The defendants contend that the unconstitutionality of retaliating against a grieving employee was not clearly established. We disagree. The unconstitutionality of retaliating against an employee for participating in a union was clearly established, and that right would be "meaningless" if an employee could be punished for filing a grievance. Carter v. Kurzejeski, 706 F.2d at 838. The "contours of the right," Anderson v. Creighton, 483 U.S. at 640, 107 S.Ct. at 3039, to engage in union activities free of retaliation clearly included filing a grievance. Gavrilles v. O'Connor, 611 F. Supp. 210, 211 (D.Mass. 1985) ("The impermissibility of retaliating against an employee for engaging in union activities was clearly established by 1982. Insofar as the filing and processing of grievances is a legitimate union pursuit, I rule that defendants reasonably should have known that retaliation for participating in that activity is constitutionally prohibited.").
A public employee's First Amendment rights also include "the right . . . to associate with the union of [his or her] choice," even one other than the exclusive bargaining agent. Missouri Nat'l Educ. Ass'n v. New Madrid County R-1 Enlarged School Dist., 810 F.2d 164, 166-67 (8th Cir. 1987); see Brown v. Alexander, 718 F.2d 1417, 1429 (6th Cir. 1983); Alabama State Fed'n of Teachers v. James, 656 F.2d 193, 197 (5th Cir. Unit B Sept. 1981); Greminger v. Seaborne, 584 F.2d 275, 277-78 (8th Cir. 1978); Connecticut State Fed'n of Teachers v. Board of Educ. Members, 538 F.2d 471, 478 (2d Cir. 1976); cf. Hanover Township Fed'n of Teachers Local 1954 v. Hanover Community School Corp., 457 F.2d 456, 460 (7th Cir. 1972) ("there is no reason to distinguish a union from any other association").
The right to associate with a union other than the exclusive bargaining agent also follows from the right to participate in union activities, though perhaps not as ineluctably as the right to file a grievance. In the absence of contemporary Tenth Circuit precedent directly concerning the issue, we may look to the law of other circuits when deciding whether or not a right was clearly established. See Garcia by Garcia v. Miera, 817 F.2d 650, 657-58 (10th Cir. 1987), cert. denied, 485 U.S. 959, 108 S.Ct. 1220, 99 L.Ed.2d 421 (1988). We hold that the plaintiffs' right to associate with the NEA was clearly established during the period in question. Consequently, the defendants were not qualifiedly immune.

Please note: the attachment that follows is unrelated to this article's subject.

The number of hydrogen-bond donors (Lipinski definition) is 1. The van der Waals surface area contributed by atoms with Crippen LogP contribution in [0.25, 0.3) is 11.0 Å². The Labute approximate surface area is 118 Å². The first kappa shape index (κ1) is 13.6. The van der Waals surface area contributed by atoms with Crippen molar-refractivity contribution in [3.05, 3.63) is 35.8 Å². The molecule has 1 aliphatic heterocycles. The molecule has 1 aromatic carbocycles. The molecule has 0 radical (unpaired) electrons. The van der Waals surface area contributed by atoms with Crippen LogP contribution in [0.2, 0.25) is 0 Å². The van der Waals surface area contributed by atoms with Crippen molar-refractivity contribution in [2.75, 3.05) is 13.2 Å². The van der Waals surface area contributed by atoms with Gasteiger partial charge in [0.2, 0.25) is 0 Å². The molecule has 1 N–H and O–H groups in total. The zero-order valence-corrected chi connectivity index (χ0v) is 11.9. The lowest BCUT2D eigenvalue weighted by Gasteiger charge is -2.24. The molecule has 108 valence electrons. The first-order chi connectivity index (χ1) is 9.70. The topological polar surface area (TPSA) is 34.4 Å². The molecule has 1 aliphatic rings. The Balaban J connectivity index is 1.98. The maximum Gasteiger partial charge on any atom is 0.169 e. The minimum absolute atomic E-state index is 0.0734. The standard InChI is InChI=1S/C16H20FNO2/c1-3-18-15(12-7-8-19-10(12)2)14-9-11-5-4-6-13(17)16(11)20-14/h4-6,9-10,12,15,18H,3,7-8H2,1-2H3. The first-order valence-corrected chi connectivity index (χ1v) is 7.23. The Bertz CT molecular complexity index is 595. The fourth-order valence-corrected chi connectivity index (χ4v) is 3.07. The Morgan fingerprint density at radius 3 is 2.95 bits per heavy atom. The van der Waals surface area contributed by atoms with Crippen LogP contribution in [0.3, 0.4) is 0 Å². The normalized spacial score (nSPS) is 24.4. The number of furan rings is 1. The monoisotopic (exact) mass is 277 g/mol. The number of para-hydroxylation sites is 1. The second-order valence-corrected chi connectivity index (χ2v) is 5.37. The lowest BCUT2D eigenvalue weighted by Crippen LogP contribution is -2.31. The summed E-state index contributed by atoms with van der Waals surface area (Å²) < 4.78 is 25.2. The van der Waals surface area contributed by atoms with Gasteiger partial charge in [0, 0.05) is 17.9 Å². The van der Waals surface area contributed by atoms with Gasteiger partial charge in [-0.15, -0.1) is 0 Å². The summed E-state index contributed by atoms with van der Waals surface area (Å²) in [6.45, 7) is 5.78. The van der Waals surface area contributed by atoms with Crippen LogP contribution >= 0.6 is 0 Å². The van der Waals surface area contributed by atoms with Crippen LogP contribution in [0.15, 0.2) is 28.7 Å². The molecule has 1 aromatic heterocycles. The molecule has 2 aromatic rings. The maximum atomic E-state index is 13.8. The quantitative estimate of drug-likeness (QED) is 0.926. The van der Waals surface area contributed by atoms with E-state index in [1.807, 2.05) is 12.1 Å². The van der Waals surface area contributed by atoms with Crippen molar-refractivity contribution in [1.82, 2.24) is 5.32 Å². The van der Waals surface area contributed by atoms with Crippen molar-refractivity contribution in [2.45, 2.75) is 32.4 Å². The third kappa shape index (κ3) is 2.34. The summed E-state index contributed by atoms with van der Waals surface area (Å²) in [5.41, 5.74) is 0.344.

Morfin claims that she was retaliated against for her association with Kotlisky.
First, relying upon our decision in Owens v. Rush, 654 F.2d 1370 (10th Cir. 1981), she argues that she exercised a First Amendment right to associate with Kotlisky in support of his First Amendment activities when she accompanied him when he met, at different times, with an AFT representative and with APS's employee relations supervisor. Owens v. Rush involved a couple who both were employed by the county sheriff's department. The husband was fired after he accompanied his wife to her attorney's office and assisted her in the preparation of a Title VII complaint against the department. Id. at 1378-79. Leaving aside the question of whether or not the decision applies solely to associating with another in the preparation of litigation, we hold that Morfin's claim fails because she has not asserted that she actually assisted Kotlisky's pursuit of his complaints. Merely showing one's support is not sufficient. Copp v. Unified School Dist. No. 501, 882 F.2d 1547, 1550-51 (10th Cir. 1989).
Second, Morfin contends that Davenport acted against her because of the acrimony between Davenport and Kotlisky. The marital relationship is protected from unreasonable governmental interference. Roberts v. United States Jaycees, 468 U.S. 609, 619, 104 S.Ct. 3244, 3250, 82 L.Ed.2d 462 (1984); see Zablocki v. Redhail, 434 U.S. 374, 383-36, 98 S.Ct. 673, 679-81, 54 L.Ed.2d 618 (1978); Loving v. Virginia, 388 U.S. 1, 12, 87 S.Ct. 1817, 1823, 18 L.Ed.2d 1010 (1967). Actions taken by a public official against a public employee because of animosity for the employee's spouse can in certain circumstances, cf. note 3, supra, unconstitutionally burden the marriage relationship. Newborn v. Morrison, 440 F. Supp. 623, 626-27 (S.D.Ill. 1977); cf. Littlejohn v. Rose, 768 F.2d 765, 768-69 (6th Cir. 1985), cert. denied, 475 U.S. 1045, 106 S.Ct. 1260, 89 L.Ed.2d 570 (1986); Hughes v. Lipscher, 720 F. Supp. 454, 459-61 (D.N.J. 1989); Hall v. Board of Educ., 639 F. Supp. 501, 512 (N.D.Ill. 1986). See generally Hameetman v. City of Chicago, 776 F.2d 636, 642-43 (7th Cir. 1985).
A defendant can be held liable for violating a right of intimate association only if the plaintiff shows an intent to interfere with the relationship. Trujillo v. Board of County Comm'rs, 768 F.2d 1186, 1190 (10th Cir. 1985). Davenport argues that Morfin failed to establish a genuine issue of material fact as to whether this association had any effect upon Davenport's actions.
As we noted earlier, note 2, supra, there exist factual disputes regarding the defendants' motivation. This is no exception. Specifically, there was uncontradicted evidence that, following his transfer, Kotlisky was warned by several administrators that Morfin would be unprotected from Davenport's "vindictive[ness]" unless she also transferred. Kotlisky deposition at 14. This evidence creates a genuine issue of material fact as to whether Davenport acted adversely to Morfin because of Morfin's association with Kotlisky. Cf. Hall v. Board of Educ., 639 F. Supp. at 508-09. Summary judgment was not appropriate.
Mondragon was entitled to summary judgment on all of Morfin's claims. Both defendants were entitled to summary judgment on the plaintiffs' free speech claims. Neither defendant was entitled to summary judgment on Kotlisky's union association claims. Davenport was not entitled to summary judgment on Morfin's union association claim. She was entitled to summary judgment on Kotlisky's Fourth Amendment claim and Morfin's First Amendment association claim, but not on Morfin's marital association claim.
The judgment of the district court is AFFIRMED in part and REMANDED in part for further proceedings consistent with this opinion.